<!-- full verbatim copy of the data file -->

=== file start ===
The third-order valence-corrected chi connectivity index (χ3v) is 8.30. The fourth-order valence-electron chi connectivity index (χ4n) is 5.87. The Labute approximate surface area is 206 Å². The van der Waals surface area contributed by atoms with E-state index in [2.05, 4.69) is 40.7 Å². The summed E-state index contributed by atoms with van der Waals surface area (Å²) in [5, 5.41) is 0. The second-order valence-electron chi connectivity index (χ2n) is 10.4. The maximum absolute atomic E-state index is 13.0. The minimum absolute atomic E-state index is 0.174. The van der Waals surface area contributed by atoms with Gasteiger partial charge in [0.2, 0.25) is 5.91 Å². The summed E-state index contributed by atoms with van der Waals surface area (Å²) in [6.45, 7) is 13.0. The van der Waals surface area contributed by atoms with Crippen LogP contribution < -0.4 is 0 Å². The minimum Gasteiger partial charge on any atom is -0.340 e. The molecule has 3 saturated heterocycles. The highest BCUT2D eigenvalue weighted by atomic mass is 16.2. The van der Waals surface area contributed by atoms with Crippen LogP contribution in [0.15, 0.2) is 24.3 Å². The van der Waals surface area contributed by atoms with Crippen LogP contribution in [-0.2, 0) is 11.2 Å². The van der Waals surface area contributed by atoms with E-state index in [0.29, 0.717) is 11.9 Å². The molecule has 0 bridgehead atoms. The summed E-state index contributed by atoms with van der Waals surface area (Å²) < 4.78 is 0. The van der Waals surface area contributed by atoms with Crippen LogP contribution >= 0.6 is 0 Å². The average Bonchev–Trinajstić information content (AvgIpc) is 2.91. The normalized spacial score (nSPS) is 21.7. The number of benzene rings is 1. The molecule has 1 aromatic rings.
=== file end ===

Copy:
The third-order valence-corrected chi connectivity index (χ3v) is 8.30. The fourth-order valence-electron chi connectivity index (χ4n) is 5.87. The Labute approximate surface area is 206 Å². The van der Waals surface area contributed by atoms with E-state index in [2.05, 4.69) is 40.7 Å². The summed E-state index contributed by atoms with van der Waals surface area (Å²) in [5, 5.41) is 0. The second-order valence-electron chi connectivity index (χ2n) is 10.4. The maximum absolute atomic E-state index is 13.0. The minimum absolute atomic E-state index is 0.174. The van der Waals surface area contributed by atoms with Gasteiger partial charge in [0.2, 0.25) is 5.91 Å². The summed E-state index contributed by atoms with van der Waals surface area (Å²) in [6.45, 7) is 13.0. The van der Waals surface area contributed by atoms with Crippen LogP contribution < -0.4 is 0 Å². The minimum Gasteiger partial charge on any atom is -0.340 e. The molecule has 3 saturated heterocycles. The highest BCUT2D eigenvalue weighted by atomic mass is 16.2. The van der Waals surface area contributed by atoms with Crippen LogP contribution in [0.15, 0.2) is 24.3 Å². The van der Waals surface area contributed by atoms with Crippen LogP contribution in [-0.2, 0) is 11.2 Å². The van der Waals surface area contributed by atoms with E-state index in [0.29, 0.717) is 11.9 Å². The molecule has 0 bridgehead atoms. The summed E-state index contributed by atoms with van der Waals surface area (Å²) < 4.78 is 0. The van der Waals surface area contributed by atoms with Crippen LogP contribution >= 0.6 is 0 Å². The average Bonchev–Trinajstić information content (AvgIpc) is 2.91. The normalized spacial score (nSPS) is 21.7. The number of benzene rings is 1. The molecule has 1 aromatic rings.